For decades, the Big Bang Theory has remained the accepted theory of how the universe came to be, beating out challengers like the Steady State Theory. However, many unresolved issues remain with this theory, the most notable of which is the question of what could have existed prior to the big bang. Because of this, scientists have been looking for way to refine the theory.
Luckily, a group of theoretical physicists from the Perimeter Institute (PI) for Theoretical Physics in Waterloo, Ontario have announced a new interpretation on how the universe came to be. Essentially, they postulate that the birth of the universe could have happened after a four-dimensional star collapsed into a black hole and began ejecting debris.
This represents a big revision of the current theory, which is that universe grew from an infinitely dense point or singularity. But as to what was there before that remain unknown, and is one of a few limitations of the Big Bang. In addition, it’s hard to predict why it would have produced a universe that has an almost uniform temperature, because the age of our universe (about 13.8 billion years) does not give enough time to reach a temperature equilibrium.
For all physicists know, dragons could have come flying out of the singularity. The Big Bang was so chaotic, it’s not clear there would have been even a small homogenous patch for inflation to start working on.
The model Afshordi and her colleagues are proposing is basically a three-dimensional universe floating as a membrane (or brane) in a “bulk universe” that has four dimensions. If this “bulk universe” has four-dimensional stars, these stars could go through the same life cycles as the three-dimensional ones we are familiar with. The most massive ones would explode as supernovae, shed their skin and have the innermost parts collapse as a black hole.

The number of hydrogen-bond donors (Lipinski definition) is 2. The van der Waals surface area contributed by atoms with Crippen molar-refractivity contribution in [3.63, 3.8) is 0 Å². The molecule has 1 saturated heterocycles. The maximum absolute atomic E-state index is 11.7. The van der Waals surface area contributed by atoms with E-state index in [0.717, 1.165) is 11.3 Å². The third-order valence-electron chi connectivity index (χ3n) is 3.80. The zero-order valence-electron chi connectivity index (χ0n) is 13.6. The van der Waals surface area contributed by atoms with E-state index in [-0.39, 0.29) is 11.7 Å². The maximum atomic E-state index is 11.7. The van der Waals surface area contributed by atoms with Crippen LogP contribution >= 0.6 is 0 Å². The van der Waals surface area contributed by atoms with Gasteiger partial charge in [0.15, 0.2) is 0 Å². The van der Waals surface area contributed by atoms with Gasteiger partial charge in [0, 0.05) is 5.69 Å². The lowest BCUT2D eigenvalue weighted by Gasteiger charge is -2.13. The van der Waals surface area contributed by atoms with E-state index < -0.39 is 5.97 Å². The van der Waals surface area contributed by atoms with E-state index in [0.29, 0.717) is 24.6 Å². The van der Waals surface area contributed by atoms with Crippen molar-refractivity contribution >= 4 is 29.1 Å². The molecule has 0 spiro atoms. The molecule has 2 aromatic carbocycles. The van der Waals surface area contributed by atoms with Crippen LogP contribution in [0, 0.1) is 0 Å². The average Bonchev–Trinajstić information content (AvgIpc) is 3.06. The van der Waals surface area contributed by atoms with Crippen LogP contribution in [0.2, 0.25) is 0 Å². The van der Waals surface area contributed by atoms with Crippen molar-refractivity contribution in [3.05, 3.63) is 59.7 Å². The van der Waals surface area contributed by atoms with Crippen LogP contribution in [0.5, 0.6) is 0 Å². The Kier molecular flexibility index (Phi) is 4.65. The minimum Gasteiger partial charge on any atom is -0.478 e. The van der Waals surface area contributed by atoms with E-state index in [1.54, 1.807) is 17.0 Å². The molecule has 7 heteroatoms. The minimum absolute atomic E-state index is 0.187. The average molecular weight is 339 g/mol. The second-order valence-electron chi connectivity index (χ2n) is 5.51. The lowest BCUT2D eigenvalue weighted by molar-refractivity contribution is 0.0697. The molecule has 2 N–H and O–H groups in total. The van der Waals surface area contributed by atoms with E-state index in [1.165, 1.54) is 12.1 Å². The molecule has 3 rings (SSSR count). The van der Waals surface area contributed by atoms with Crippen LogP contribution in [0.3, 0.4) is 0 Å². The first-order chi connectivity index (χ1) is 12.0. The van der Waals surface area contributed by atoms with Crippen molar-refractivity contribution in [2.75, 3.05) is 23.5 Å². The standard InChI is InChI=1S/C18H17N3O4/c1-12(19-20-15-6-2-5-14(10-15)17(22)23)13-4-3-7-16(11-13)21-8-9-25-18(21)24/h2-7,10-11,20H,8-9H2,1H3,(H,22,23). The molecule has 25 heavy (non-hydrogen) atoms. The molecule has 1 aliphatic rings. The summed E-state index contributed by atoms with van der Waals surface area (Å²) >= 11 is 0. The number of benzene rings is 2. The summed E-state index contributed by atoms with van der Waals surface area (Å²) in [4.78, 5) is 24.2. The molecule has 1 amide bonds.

The 4-D black hole would then have an “event horizon”, the boundary between the inside and the outside of a black hole. In a 3-D universe, an event horizon appears as a two-dimensional surface; but in a 4-D universe, the event horizon would be a 3-D object called a hypersphere. And when this 4-D star blows apart, the leftover material would create a 3-D brane surrounding a 3-D event horizon, and then expand.
To simplify it a little, they are postulating that the expansion of the universe was triggered by the motion of the universe through a higher-dimensional reality. While it may sound complicated, the theory does explain how the universe continues to expand and is indeed accelerating. Whereas previous theories have credited a mysterious invisible force known as “dark energy” with this, this new theory claims it is the result of the 3-D brane’s growth.
However, there is one limitation to this theory which has to do with the nearly uniform temperature of the universe. While the model does explain how this could be, the ESA’s Planck telesceop recently mapped out the universe and discovered small temperature variations in the cosmic microwave background (CBM). These patches were believed to be leftovers of the universe’s beginnings, which were a further indication that the Big Bang model holds true.
The PI team’s own CBM readings differ from this highly accurate survey by about four percent, so now they too are going back to the table and looking to refine their theory. How ironic! However, the IP team still feel the model has worth. While the Planck observations show that inflation is happening, they do not show why the inflation is happening.
Needless to say, we are nowhere near to resolving how the universe came to be, at least not in a way that resolves all the theoretical issues. But that’s the things about the Big Bang – it’s the scientific equivalent of a Hydra. No matter how many times people attempt to discredit it, it always comes back to reassert its dominance!